Kirk and Spock must team up with a right-on scientist who seems to be the only person who gives a shit about the whales.  Just as the animals are likely to be slaughtered for commercial reasons once they are sent back into the wild, so the reasons for their being so sent are implicitly commercial: they're not enough of a draw to make them economically viable for the cash-strapped institute.

As if all this weren't enough, how does Kirk justify Spock's eccentric behaviour?  He places him in the context of the 60s.

Diegetically, Kirk et al are from 'the future'... but, in this film, the future = America's past.  Specifically, the crew are played as displaced representatives of the culture from which they extra-diegetically come: the 60s.  They are remnants of utopian Kennedyish 60s liberalism.  Now, however much wrong there may have been with utopian Kennedyish 60s liberalism (and there was a fuck-ton wrong with it), it was mostly preferable to Reaganism, and - more importantly - certainly entailed popular ideas that were far in advance not only of Reaganism but also of its own actual practice.  Similarly, however much old Trek may have frequently failed to live up to the best principles and promises of utopian Kennedyish 60s liberalism (Josh Marsfelder is especially good on this), it also entailed popular ideas far in advance of its own actual practice.  One way or another, the widespread popular idea of Trek that emerges from the mixed-truth of its original 60s run is a progressive and idealistic one.

So these ageing progressives from another time come to Reagan's America.  They encounter resuscitated Cold War paranoia, decaying hospitals, underfunded science, omnipresent commodification, etc.

In this context, they stick out like sore thumbs.  And, as mentioned, Kirk passes off the noticeably hippyish behaviour of Spock (he wears robes and swims with whales) as echoes of his past in the 60s counter-culture.  He speaks of the "free speech movement" on US campuses, associating them with the Civil Rights movement - implying that he sees the entire rebellion as all of a piece and part of a struggle for democracy.  Even the druggie counter-culture is referenced as being bound up with this "free speech movement".

The 60s meets 'Save the Whales' and builds a bridge between the past and the future (the film archly reverses them and pretends that the past is actually the future).

Don't get me wrong.  I'm not about to plonk down my DVD copy of this and call it my manifesto.  There are lots of problems with it... not least the grumpy emphasis on anti-social people in the streets, and the pessimism that means that Dr Gillian Taylor (the right-on cetacean biologist) has to escape back into the past/future because there's nothing left for her in the 80s.  But it's a thing of melancholy beauty nonetheless.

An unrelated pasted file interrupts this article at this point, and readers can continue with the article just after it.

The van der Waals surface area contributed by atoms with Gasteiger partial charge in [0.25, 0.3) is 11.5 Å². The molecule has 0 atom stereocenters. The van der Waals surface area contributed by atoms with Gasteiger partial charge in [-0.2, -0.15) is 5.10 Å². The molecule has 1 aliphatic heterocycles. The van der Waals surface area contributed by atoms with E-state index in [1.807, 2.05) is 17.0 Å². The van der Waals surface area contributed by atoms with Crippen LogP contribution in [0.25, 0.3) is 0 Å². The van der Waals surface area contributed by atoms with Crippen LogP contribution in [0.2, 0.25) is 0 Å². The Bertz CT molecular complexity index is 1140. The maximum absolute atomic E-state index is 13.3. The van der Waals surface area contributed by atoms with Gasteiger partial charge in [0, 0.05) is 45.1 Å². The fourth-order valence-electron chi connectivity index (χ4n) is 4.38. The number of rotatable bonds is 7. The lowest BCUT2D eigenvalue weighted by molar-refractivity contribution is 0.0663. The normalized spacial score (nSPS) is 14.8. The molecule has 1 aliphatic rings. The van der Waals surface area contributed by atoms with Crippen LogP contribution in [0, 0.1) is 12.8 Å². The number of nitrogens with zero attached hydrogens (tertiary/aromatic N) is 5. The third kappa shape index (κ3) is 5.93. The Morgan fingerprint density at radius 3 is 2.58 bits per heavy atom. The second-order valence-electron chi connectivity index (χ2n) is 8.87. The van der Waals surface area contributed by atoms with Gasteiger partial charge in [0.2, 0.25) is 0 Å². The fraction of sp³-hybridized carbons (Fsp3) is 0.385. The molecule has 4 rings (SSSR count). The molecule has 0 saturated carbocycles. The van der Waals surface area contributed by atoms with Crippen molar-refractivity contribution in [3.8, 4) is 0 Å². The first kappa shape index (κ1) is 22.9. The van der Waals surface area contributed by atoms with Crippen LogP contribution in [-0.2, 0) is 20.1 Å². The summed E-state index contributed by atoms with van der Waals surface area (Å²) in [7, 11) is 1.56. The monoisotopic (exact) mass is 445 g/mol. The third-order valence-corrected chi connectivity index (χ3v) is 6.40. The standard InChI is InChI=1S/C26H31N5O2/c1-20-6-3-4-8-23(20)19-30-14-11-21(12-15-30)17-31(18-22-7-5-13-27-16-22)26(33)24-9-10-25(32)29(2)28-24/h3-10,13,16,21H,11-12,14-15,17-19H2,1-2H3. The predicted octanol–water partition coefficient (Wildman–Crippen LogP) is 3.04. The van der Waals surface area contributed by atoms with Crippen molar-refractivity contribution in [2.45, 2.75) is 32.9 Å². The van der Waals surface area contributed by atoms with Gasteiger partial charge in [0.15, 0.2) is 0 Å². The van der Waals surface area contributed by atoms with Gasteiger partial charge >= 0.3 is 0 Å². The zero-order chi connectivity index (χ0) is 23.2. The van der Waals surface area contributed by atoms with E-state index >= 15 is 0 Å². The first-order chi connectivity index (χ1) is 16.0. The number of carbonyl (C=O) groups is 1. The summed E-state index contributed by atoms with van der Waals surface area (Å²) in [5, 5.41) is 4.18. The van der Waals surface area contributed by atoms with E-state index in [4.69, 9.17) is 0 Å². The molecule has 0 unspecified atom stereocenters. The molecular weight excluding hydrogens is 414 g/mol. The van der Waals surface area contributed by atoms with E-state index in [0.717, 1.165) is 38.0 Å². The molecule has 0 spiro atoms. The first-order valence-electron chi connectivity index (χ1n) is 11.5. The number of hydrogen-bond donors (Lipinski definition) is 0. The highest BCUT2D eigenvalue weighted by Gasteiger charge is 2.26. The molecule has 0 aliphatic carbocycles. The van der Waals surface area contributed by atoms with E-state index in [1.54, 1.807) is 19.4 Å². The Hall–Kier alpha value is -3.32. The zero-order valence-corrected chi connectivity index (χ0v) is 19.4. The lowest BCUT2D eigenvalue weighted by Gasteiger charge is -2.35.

Another repudiation of popular 80s ideology there.
(Image stolen from )

"You're not exactly catching us at our best," says Kirk.

I beg to differ.

Wednesday, 5 February 2014

The aliens... They're just so... alien

J.K. Rowling recently reignited the Potterite shipping-wars by saying that she should never have coupled Ron with Hermione.

Among the things she apparently doesn't regret putting into the world's most widely-read/seen Fantasy franchise of recent decades are the following:

  • Gold-obsessed Goblin bankers with big noses and a nigh-communistic inability to comprehend or respect 'human' notions of private property.
  • A race of willing slaves with brown skin, huge rolling eyes and 'pickaninny' speech patterns.
  • Giants who are born savage and thick, and who live in 'primitive' tribes.

Lest it be thought that I'm singling Rowling out for special snark, let me broaden this out immediately.  The SF/Fantasy genre, as a whole, contains a discourse of race that represents a peculiarly insidious reflection of racial ideology.  Race pervades these genres as a category.  Tolkien's Middle Earth is full of different 'races'.  The world of Star Trek is full of different 'races'.  The world of Doctor Who is full of different 'races'.  Just think how often we are assailed with 'races' in Fantasy that can be told apart by both physical characteristics (the blonde hair of the Thals, the crinkly noses of the Bajorans, etc.) and apparently inborn social characteristics.  The Doctor pronounces the Jaggaroth "a vicious, callous, warlike race" (my emphasis).  A social trait (the tendency to make war) is thus ascribed a racial origin.  And the ones I've mentioned are just some of the best known and most mainstream. 

Let's look at another extreme example, which shows a particular kind of Fantasy worry about race: